A colleague of mine uses a 0% – 100% scale, but never gives anything below a 50% for any reason. So when a student answers that George Bush was the first president of the United States, he gets a 50%. When a student doesn’t even hand in an assignment, she gets a 50% – not a zero.
Let’s picture it!
The traditional 0-100 scale:
So clearly there’s an aesthetic advantage. It’s just nice to have the grades spread out over our scale, isn’t it? But there’s some mathematical beauty in here too. In the first scale, a terrible grade averaged with a great grade makes… a terrible grade! In the second scale, a terrible grade averaged with a great grade makes… a mediocre grade! This is a huge selling point for me. If you’re averaging your students’ scores, no longer do they have to earn THREE PERFECT SCORES to bring a single zero up to a SEVENTY-FIVE.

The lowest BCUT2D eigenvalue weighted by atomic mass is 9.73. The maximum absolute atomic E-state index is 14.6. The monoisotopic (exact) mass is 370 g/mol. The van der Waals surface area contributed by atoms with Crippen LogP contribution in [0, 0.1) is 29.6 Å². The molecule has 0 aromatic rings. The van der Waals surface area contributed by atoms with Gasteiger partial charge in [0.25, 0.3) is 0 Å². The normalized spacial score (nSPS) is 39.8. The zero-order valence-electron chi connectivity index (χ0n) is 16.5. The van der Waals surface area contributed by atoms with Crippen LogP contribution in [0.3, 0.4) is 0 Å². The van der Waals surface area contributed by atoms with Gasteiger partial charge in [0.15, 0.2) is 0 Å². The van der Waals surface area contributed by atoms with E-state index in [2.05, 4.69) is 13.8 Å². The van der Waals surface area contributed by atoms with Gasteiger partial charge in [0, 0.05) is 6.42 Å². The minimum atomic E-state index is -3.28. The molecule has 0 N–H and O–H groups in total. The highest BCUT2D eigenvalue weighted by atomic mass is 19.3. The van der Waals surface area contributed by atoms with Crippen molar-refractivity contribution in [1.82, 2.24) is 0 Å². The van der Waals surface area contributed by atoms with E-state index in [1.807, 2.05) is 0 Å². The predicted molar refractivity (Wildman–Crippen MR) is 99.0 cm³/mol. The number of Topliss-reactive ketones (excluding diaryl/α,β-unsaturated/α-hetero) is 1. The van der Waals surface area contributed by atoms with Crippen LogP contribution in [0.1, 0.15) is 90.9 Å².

Also, I love the change in focus from the first scale to the second. The first one has a huge red zone – so many scores that are failing. The second one is mostly “you’re doing well” and “you’re getting there,” with only the room needed reserved at the bottom for “you’re failing.”
It feels a little weird giving anything but a zero for a totally negative assessment, but this is mathematically identical to making 50 the top score and 0 the bottom score. Or having a 5-point scale:
If you’re looking for a way to progressify your grading scale a little bit and the rest of your school goes from 0-100%, or you’re mid-way through your class and you want to change a little without a lot of commotion… just stop giving zeroes!
This is cross-posted from the ActiveGrade blog. ActiveGrade is the software I’m creating to support all of these new-fangled SBG ideas that make so much sense. Though I’ll probably cross-post most articles that are relevant to the Point of Inflection themes, if you want to catch all of the updates to the program make sure to subscribe over there too. Thanks for reading!